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Icom AH-4 Remote Automatic Antenna Tuner


The Icom AH-4 Remote Automatic Antenna Tuner is a very sophisticated remote antenna tuner. It is designed to interface with many modern Icom HF radios, but can be used with other radios using a third party interface adapter (more information below).

A good tuner of the near-the-radio (not remote) type is the LdgZ11ProTuner.

Why a Remote Tuner

Placing the antenna tuner very near to the antenna is very effective in minimizing losses if the antenna is far from resonance or presents an impedance different from the feedline. Coaxial feedlines become quite lossy at high standing wave ratios. Moving the tuner near the antenna allows the coaxial line to operate at or near 1:1 SWR. Balanced line feedlines exhibit much lower losses, but bringing them into the shack is often problematic. Even these low losses can be substantial in some cases and under some conditions (eg wet window line). Moving the tuner to the antenna makes the length of the balanced line minimal and reduces line losses.

The Icom AH-4 Tuner has a number of features that, in combination, differentiate it from others on the market. This combination makes the tuner work extremely predictably and reliably. Other tuners have some of these features, but none that I am aware of have all of them or combine them in the same fashion.

The Icom AH-4 has Excellent Customer Satisfaction

The Icom AH-4 Tuner enjoys extremely high customer ratings (see eHam link below). Why is the Icom Tuner so successful? Having owned and used a number of remote automatic antenna tuners myself, I think the Icom stands alone in trouble-free operation. While all others I have used will occasionally (or frequently) throw fits and jump out of tune, refuse to tune, etc., the Icom just works. I suspect Icom doesn't have a staff answering phonecalls about their tuner because of that. I've had trouble with other tuners and actually called the manufacturer (rare for me). They basically had a non-technical person answer the phone and explain how it was my fault that their tuner didn't work. They indicated that I didn't have enough radials (eventually I put out 500 feet of radials, quarterwaves on multiple bands, still had the problem). In their opinion, if their tuner would tune a light bulb then it was working. Their tuners do work some of the time, but my suspicion is that they just aren't properly designed to keep the RF out of the CPU, and they get confused in some circumstances. The AH-4 does not seem to have this problem. It has shielded enclosures inside, and by design it tunes only at low power. Once it has tuned it goes to sleep until you (or the radio) request it to tune again. No fuss, no muss.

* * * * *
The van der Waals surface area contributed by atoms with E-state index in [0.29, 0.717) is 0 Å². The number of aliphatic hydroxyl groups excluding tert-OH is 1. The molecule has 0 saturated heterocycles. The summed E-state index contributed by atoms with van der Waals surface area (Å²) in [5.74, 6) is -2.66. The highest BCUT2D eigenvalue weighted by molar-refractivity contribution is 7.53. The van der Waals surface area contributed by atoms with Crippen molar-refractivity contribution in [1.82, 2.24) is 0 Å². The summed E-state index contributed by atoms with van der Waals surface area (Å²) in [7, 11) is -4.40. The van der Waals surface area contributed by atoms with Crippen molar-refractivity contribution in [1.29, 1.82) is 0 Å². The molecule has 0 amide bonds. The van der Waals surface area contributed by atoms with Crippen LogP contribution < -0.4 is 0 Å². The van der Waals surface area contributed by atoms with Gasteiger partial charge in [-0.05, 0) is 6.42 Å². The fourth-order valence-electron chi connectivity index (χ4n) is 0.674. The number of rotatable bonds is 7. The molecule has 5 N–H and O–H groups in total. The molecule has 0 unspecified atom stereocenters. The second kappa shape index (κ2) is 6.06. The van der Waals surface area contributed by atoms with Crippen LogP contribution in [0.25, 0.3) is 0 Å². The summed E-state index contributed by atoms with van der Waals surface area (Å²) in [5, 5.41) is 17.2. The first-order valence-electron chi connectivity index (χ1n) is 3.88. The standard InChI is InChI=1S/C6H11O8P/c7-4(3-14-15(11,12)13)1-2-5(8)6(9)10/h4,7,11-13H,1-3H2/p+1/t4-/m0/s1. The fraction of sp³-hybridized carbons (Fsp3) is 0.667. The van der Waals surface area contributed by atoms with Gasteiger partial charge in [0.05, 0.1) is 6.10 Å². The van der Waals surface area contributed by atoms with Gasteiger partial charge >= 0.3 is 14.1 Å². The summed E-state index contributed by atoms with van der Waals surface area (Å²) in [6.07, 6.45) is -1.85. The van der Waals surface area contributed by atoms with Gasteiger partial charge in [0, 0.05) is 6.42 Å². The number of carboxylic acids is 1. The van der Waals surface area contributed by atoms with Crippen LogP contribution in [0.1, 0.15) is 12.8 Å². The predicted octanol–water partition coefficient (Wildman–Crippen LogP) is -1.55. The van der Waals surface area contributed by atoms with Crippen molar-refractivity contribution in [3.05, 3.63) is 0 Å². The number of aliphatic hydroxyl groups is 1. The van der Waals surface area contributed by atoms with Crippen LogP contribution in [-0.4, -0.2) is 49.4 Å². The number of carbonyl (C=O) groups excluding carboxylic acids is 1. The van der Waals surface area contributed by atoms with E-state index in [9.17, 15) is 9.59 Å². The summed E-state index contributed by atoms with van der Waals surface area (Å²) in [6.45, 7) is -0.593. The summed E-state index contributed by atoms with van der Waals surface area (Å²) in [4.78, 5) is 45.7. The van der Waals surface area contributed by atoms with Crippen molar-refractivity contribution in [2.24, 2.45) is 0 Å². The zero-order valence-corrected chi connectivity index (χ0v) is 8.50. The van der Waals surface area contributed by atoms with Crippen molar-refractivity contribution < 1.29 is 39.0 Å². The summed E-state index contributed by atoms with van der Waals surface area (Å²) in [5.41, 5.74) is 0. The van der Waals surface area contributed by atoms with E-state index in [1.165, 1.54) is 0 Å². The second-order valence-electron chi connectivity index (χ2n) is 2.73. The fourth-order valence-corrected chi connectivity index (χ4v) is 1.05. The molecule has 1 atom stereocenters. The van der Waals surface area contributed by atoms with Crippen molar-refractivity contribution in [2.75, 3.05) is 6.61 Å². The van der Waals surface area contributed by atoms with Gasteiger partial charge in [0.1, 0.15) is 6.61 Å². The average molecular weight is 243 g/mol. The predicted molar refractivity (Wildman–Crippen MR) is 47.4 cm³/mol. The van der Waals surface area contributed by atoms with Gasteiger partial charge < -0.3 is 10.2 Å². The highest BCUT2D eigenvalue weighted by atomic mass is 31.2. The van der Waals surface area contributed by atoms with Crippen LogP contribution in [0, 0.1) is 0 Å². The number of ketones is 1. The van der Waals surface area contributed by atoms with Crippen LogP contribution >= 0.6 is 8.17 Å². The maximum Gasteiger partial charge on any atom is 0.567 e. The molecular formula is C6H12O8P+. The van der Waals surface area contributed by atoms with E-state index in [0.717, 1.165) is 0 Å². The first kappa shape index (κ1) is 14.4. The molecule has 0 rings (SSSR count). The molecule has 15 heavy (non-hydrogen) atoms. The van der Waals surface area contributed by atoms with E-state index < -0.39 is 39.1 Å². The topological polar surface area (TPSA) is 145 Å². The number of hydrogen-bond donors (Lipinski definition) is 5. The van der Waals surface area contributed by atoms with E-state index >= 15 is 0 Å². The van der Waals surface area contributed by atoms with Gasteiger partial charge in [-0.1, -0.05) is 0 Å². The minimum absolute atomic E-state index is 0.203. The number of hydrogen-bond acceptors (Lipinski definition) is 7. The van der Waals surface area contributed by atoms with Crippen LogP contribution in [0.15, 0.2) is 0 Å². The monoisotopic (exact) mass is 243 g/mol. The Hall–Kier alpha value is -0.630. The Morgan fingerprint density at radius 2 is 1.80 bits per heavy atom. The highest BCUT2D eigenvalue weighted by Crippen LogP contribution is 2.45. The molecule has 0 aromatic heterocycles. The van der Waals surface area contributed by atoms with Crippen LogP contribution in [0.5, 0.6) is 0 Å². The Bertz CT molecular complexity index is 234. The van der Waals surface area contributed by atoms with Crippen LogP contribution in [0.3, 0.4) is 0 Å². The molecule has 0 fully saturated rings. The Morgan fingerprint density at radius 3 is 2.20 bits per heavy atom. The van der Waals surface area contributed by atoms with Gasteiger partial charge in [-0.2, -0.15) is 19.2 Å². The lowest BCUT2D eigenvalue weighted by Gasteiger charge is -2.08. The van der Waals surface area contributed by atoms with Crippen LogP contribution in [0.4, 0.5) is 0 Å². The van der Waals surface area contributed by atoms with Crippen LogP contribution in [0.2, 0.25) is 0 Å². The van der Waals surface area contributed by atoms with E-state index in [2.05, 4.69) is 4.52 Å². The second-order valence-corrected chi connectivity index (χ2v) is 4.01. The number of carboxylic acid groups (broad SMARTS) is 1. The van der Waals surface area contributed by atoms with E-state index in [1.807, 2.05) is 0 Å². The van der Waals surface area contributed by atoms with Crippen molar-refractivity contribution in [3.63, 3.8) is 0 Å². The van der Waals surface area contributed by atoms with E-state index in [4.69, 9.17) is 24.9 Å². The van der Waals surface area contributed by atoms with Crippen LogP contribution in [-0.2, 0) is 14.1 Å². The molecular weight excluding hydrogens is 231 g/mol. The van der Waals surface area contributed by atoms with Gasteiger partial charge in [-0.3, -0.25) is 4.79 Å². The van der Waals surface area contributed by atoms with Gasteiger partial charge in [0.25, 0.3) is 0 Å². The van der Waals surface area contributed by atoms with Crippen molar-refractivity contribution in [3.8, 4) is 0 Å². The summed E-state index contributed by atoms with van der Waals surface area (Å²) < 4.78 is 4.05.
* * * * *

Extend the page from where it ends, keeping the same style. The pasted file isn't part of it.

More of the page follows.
Tuning a Light Bulb

Tuning a light bulb is an interesting test. Since the impedance changes with power and time, the tuner must re-tune in real time, and at full power, to properly deliver power to it. Most tuners will not tune a light bulb. Is this a problem? I submit that a proper antenna has an impedance that does not change with power. In this case tuning at low power works fine. Any antenna that changes impedance with power is nonlinear and probably broken. Tuning a light bulb does not generate the same RF field that tuning a real antenna does, and thus does not subject the tuner to the same RF stress. Thus the tuner that will successfully tune a light bulb and fail on a real antenna must be reacting to the different RF environment, and its subsequent failures to tune relate to that RF affecting the tuner in some inappropriate way. Note also that the manufacturer of the tuner I had trouble with makes another tuner of essentially the same schematic. The only difference is the size, this older model being about twice the length and width. This older model is reported to not have these problems, so I suspect that the proximity and placement of the components is related to the problem as well.

Icom AH-4 Power Consumption